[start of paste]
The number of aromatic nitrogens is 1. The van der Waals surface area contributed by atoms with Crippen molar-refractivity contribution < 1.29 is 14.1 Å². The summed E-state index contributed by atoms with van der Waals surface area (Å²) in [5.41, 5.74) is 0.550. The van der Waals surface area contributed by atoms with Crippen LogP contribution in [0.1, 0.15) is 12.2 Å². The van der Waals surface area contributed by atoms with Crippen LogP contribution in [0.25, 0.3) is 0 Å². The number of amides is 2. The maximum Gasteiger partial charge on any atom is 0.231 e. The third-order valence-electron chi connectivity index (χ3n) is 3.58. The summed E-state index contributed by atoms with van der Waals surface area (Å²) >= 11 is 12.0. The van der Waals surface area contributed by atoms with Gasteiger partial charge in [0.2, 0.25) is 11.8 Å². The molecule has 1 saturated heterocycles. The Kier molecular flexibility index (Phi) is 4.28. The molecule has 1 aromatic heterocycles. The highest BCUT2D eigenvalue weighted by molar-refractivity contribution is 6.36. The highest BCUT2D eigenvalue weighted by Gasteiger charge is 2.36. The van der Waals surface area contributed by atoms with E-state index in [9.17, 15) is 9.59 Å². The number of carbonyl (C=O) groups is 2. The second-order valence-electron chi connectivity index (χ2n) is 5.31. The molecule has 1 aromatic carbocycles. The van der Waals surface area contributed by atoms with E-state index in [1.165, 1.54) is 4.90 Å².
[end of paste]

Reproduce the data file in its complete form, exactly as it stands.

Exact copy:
The number of aromatic nitrogens is 1. The van der Waals surface area contributed by atoms with Crippen molar-refractivity contribution < 1.29 is 14.1 Å². The summed E-state index contributed by atoms with van der Waals surface area (Å²) in [5.41, 5.74) is 0.550. The van der Waals surface area contributed by atoms with Crippen LogP contribution in [0.1, 0.15) is 12.2 Å². The van der Waals surface area contributed by atoms with Crippen LogP contribution in [0.25, 0.3) is 0 Å². The number of amides is 2. The maximum Gasteiger partial charge on any atom is 0.231 e. The third-order valence-electron chi connectivity index (χ3n) is 3.58. The summed E-state index contributed by atoms with van der Waals surface area (Å²) >= 11 is 12.0. The van der Waals surface area contributed by atoms with Gasteiger partial charge in [0.2, 0.25) is 11.8 Å². The molecule has 1 saturated heterocycles. The Kier molecular flexibility index (Phi) is 4.28. The molecule has 1 aromatic heterocycles. The highest BCUT2D eigenvalue weighted by molar-refractivity contribution is 6.36. The highest BCUT2D eigenvalue weighted by Gasteiger charge is 2.36. The van der Waals surface area contributed by atoms with E-state index in [9.17, 15) is 9.59 Å². The number of carbonyl (C=O) groups is 2. The second-order valence-electron chi connectivity index (χ2n) is 5.31. The molecule has 1 aromatic carbocycles. The van der Waals surface area contributed by atoms with E-state index in [1.165, 1.54) is 4.90 Å².